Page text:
Ready for British involvement in aviation in Syria

The House of Commons votes at the beginning of the month for the UK to receive bomb-bombing IS mounts in Syria. However, the issue has stirred controversy within the Labor Party as party leader Corbyn opposes the decision. However, he agrees to allow the party’s MPs to vote as they wish. After a ten-hour debate, 397 members voted in favor of the proposal and 223 voted no. 66 Labor members vote with the government, as do most Liberal Democrats and all DUP members. The first British air raids against a Syrian oil field are carried out early the following day. According to Cameron, IS uses the revenues from the oil to fund attacks in the West. A report from the Interior Ministry shows that the number of people arrested on suspicion of terrorism-related crimes has increased by one third from September 2014 to the same month in 2015.

November

Protests against savings cause the government to back down

During the autumn, the government’s plans to withdraw tax credits that went to working households with low incomes have raised strong protests, and a proposal for major cuts is halted by the upper house. In his autumn speech on the British economy 2016-2020 on 27 November, Minister of Finance Osborne backs and announces, among other things, that some of the tax credits must be retained. According to Osborne, the deficit in the state’s business will be 27 billion lower than in previous forecasts. The police, healthcare, school, aid and defense can keep their funding at the current level or get more money. The defense’s appropriations are to be increased from £ 34 billion in 2015 to £ 40 billion in 2020, plus additional appropriations for the security service. A novelty is a special tax on napkins and tampons that will go to charities working for women.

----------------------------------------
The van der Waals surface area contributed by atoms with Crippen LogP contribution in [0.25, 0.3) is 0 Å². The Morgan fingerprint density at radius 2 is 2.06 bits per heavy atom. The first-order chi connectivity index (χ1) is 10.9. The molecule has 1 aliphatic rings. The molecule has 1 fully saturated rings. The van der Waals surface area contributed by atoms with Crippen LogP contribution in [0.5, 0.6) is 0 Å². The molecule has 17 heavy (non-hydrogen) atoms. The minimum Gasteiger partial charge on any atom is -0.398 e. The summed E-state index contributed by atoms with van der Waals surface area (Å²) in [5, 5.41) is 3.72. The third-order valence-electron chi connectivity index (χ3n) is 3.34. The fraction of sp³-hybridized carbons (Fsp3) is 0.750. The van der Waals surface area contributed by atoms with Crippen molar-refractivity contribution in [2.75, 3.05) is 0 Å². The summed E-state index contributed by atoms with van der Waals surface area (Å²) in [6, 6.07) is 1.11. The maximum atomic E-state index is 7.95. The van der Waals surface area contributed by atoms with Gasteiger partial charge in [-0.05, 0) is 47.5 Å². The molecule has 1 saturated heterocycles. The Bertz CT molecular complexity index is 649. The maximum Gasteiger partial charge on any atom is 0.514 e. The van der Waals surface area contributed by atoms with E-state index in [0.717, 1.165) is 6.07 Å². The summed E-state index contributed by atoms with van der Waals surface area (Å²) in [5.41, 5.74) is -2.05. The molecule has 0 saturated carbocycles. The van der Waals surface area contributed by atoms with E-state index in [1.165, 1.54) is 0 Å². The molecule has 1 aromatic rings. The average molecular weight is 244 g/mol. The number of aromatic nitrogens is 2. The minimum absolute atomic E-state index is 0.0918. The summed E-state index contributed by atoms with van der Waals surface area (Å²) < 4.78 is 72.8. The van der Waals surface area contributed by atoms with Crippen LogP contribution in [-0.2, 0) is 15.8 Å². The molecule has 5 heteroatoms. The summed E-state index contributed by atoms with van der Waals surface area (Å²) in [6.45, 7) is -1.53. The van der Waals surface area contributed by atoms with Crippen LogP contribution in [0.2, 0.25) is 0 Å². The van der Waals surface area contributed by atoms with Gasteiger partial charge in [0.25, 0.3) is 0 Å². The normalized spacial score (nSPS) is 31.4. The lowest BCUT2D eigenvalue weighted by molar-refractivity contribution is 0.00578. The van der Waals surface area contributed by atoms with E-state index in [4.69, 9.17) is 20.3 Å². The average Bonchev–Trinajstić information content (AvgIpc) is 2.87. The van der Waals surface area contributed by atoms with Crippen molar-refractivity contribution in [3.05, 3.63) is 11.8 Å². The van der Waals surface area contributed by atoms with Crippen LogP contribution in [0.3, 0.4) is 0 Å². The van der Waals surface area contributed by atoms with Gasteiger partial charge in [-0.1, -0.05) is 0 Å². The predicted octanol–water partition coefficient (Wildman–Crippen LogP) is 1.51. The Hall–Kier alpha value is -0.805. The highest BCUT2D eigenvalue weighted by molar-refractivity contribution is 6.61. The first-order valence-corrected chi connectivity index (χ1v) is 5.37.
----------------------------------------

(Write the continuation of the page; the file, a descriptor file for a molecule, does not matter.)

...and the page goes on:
Cameron presents proposals for EU reforms

In order to facilitate a British settlement with the other EU countries, Prime Minister Cameron is announcing plans to restrict immigrants from other Member States’ access to the UK welfare system. In a letter to Donald Tusk, President of the European Council, Cameron presents his proposals for reforms of EU cooperation. These include measures aimed at making the Union more competitive, giving more power to national parliaments and finding ways to protect the rights of non-eurozone countries. At the same time, it is clear that the “ceasefire” in the EU issue that prevailed in the Conservative Party is over. Cameron’s proposal faces strong criticism from parts of his own party.

The DUP blocks decisions to allow same-sex marriage

November 2

Northern Ireland’s provincial parliament votes to approve same-sex marriage. However, the decision is blocked by the chamber’s largest party, the DUP. At the same time, opinion polls show that a change in the law is supported by the next two-thirds of Northern Ireland.